From: Matthew J Ghio <mg5n+@andrew.cmu.edu>

To: collins@newton.apple.com (Scott Collins)

Message Hash: d906c7c05eaca5cce0c01d7571d7c44f81b9638ac77f7af6ced01a91421f50e8

Message ID: <AheOyHC00WC0QH7kpb@andrew.cmu.edu>

Reply To: <9404111823.AA19530@newton.apple.com>

UTC Datetime: 1994-04-11 20:16:59 UTC

Raw Date: Mon, 11 Apr 94 13:16:59 PDT

```
From: Matthew J Ghio <mg5n+@andrew.cmu.edu>
Date: Mon, 11 Apr 94 13:16:59 PDT
To: collins@newton.apple.com (Scott Collins)
Subject: Re: (n!+1)^(1/2)
In-Reply-To: <9404111823.AA19530@newton.apple.com>
Message-ID: <AheOyHC00WC0QH7kpb@andrew.cmu.edu>
MIME-Version: 1.0
Content-Type: text/plain
collins@newton.apple.com (Scott Collins):
> >For any number n, if the square root of (n!)+1 is an integer, it is also
> >prime. (This is interesting, but rather useless in practice)
>
>For any number a, 1<a<=n, n! mod a == 0; therefore, n!+1 mod a == 1.
>n!+1 is prime. Prime numbers don't have integral square roots.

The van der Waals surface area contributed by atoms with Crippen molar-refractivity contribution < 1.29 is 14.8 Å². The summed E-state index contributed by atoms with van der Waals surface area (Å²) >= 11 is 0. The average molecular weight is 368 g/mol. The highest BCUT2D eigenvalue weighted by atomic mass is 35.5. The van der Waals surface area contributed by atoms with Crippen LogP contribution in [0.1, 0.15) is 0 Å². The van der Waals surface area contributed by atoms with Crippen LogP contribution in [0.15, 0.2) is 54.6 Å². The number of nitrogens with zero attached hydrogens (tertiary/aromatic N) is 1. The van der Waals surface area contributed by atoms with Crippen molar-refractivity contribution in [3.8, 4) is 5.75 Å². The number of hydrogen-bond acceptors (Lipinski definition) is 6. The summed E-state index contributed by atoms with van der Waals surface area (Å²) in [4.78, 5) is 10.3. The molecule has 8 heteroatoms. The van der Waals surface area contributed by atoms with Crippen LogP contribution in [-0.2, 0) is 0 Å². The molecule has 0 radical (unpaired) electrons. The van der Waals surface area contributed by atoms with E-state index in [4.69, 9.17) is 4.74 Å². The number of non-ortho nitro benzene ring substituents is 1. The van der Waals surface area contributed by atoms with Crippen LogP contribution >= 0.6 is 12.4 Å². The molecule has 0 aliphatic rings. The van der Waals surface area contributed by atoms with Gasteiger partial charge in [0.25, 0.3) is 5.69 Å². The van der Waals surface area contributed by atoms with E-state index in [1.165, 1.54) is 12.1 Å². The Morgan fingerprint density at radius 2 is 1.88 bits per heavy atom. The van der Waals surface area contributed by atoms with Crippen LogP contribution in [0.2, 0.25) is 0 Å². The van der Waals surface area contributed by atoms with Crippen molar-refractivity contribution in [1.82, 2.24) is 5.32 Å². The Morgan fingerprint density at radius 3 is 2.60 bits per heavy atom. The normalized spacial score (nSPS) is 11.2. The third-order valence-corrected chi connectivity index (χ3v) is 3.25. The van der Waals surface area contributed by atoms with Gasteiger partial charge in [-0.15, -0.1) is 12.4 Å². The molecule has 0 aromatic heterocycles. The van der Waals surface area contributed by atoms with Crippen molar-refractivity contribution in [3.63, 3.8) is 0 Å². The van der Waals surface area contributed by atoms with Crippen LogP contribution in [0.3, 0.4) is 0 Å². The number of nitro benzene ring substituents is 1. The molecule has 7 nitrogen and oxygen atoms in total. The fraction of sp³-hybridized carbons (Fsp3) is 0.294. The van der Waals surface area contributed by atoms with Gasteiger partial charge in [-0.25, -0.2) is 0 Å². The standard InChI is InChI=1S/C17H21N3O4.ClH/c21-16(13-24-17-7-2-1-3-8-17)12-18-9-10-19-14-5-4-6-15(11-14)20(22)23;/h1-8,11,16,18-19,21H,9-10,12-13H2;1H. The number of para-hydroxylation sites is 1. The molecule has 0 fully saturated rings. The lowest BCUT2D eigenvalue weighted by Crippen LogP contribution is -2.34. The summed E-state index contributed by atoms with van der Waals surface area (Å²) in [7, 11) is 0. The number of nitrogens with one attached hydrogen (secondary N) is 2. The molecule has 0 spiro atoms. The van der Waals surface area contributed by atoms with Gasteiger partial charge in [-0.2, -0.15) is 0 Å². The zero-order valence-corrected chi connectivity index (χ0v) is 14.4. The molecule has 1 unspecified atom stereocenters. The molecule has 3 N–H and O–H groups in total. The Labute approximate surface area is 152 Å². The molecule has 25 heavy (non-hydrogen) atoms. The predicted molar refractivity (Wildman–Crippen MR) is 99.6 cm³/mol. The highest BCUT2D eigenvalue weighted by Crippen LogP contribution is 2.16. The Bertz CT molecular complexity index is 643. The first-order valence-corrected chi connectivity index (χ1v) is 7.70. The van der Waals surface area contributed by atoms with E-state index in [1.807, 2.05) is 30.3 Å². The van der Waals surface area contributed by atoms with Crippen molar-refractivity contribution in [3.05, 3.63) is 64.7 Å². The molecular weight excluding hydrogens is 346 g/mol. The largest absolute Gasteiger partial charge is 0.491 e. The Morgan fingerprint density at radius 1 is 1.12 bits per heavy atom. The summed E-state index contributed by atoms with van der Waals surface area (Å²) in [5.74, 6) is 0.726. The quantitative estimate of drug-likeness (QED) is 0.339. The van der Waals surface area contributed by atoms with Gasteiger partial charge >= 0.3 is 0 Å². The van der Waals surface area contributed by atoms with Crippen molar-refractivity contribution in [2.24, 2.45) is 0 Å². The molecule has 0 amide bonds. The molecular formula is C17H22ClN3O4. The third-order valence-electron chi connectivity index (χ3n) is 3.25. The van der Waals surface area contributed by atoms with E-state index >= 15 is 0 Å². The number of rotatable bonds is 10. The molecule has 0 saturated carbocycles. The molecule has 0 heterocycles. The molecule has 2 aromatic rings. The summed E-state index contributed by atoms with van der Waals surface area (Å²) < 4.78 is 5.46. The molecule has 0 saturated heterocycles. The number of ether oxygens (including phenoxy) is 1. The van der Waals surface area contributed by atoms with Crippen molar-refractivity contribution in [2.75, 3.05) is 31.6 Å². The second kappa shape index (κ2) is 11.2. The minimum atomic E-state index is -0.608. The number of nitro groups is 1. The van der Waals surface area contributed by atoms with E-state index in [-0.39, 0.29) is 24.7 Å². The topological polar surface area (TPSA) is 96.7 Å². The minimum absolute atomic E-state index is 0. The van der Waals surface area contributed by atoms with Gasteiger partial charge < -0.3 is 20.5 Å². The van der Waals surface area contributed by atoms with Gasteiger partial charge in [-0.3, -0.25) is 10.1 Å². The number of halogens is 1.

Well, it was quoted from memory, so it's possible that I made an error,
but it seems to work as stated...
For example :
(4!+1)^(1/2)=5
(5!+1)^(1/2)=11
(7!+1)^(1/2)=71
I can't find a value which produces a result that is a non-prime
integer. (Of course that doesn't prove that there isn't one.)
```

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- 1994-04-11 (Mon, 11 Apr 94 12:21:30 PDT) - Re: (n!+1)^(1/2) -
*collins@newton.apple.com (Scott Collins)*- 1994-04-11 (Mon, 11 Apr 94 13:16:59 PDT) - Re: (n!+1)^(1/2) -
*Matthew J Ghio <mg5n+@andrew.cmu.edu>* - 1994-04-15 (Fri, 15 Apr 94 16:19:49 PDT) - Re: (n!+1)^(1/2) -
*kafka@desert.hacktic.nl (-=[ Patrick Oonk ]=-)*

- 1994-04-11 (Mon, 11 Apr 94 13:16:59 PDT) - Re: (n!+1)^(1/2) -